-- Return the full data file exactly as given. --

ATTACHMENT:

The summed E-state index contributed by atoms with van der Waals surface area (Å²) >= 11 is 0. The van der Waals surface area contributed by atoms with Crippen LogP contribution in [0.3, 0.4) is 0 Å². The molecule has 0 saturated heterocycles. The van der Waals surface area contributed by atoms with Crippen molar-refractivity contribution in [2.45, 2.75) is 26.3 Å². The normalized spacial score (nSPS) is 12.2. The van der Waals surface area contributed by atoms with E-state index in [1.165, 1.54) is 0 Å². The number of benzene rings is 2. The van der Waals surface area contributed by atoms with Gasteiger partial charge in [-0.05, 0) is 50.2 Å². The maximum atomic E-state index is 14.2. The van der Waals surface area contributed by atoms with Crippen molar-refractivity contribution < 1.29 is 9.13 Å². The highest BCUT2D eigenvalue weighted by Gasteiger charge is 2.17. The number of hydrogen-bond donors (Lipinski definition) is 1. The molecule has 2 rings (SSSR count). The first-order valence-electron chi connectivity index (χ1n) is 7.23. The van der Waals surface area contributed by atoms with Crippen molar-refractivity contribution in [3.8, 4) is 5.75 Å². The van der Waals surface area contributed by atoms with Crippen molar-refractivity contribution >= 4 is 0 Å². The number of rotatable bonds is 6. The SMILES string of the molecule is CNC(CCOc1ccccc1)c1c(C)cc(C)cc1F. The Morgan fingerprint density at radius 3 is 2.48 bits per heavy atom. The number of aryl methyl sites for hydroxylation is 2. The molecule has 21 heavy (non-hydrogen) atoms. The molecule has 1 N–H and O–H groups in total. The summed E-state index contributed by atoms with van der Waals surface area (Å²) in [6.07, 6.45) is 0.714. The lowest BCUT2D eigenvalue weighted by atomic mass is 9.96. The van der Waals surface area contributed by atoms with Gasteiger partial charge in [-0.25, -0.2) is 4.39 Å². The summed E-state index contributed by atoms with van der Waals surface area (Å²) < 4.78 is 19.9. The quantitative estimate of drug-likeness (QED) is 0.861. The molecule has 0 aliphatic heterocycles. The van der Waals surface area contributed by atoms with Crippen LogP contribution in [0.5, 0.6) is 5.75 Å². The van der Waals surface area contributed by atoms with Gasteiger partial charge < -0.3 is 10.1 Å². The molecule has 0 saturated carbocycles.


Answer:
The summed E-state index contributed by atoms with van der Waals surface area (Å²) >= 11 is 0. The van der Waals surface area contributed by atoms with Crippen LogP contribution in [0.3, 0.4) is 0 Å². The molecule has 0 saturated heterocycles. The van der Waals surface area contributed by atoms with Crippen molar-refractivity contribution in [2.45, 2.75) is 26.3 Å². The normalized spacial score (nSPS) is 12.2. The van der Waals surface area contributed by atoms with E-state index in [1.165, 1.54) is 0 Å². The number of benzene rings is 2. The van der Waals surface area contributed by atoms with Gasteiger partial charge in [-0.05, 0) is 50.2 Å². The maximum atomic E-state index is 14.2. The van der Waals surface area contributed by atoms with Crippen molar-refractivity contribution < 1.29 is 9.13 Å². The highest BCUT2D eigenvalue weighted by Gasteiger charge is 2.17. The number of hydrogen-bond donors (Lipinski definition) is 1. The molecule has 2 rings (SSSR count). The first-order valence-electron chi connectivity index (χ1n) is 7.23. The van der Waals surface area contributed by atoms with Crippen molar-refractivity contribution in [3.8, 4) is 5.75 Å². The van der Waals surface area contributed by atoms with Crippen molar-refractivity contribution >= 4 is 0 Å². The number of rotatable bonds is 6. The SMILES string of the molecule is CNC(CCOc1ccccc1)c1c(C)cc(C)cc1F. The Morgan fingerprint density at radius 3 is 2.48 bits per heavy atom. The number of aryl methyl sites for hydroxylation is 2. The molecule has 21 heavy (non-hydrogen) atoms. The molecule has 1 N–H and O–H groups in total. The summed E-state index contributed by atoms with van der Waals surface area (Å²) in [6.07, 6.45) is 0.714. The lowest BCUT2D eigenvalue weighted by atomic mass is 9.96. The van der Waals surface area contributed by atoms with Gasteiger partial charge in [-0.25, -0.2) is 4.39 Å². The summed E-state index contributed by atoms with van der Waals surface area (Å²) < 4.78 is 19.9. The quantitative estimate of drug-likeness (QED) is 0.861. The molecule has 0 aliphatic heterocycles. The van der Waals surface area contributed by atoms with Crippen LogP contribution in [0.5, 0.6) is 5.75 Å². The van der Waals surface area contributed by atoms with Gasteiger partial charge < -0.3 is 10.1 Å². The molecule has 0 saturated carbocycles.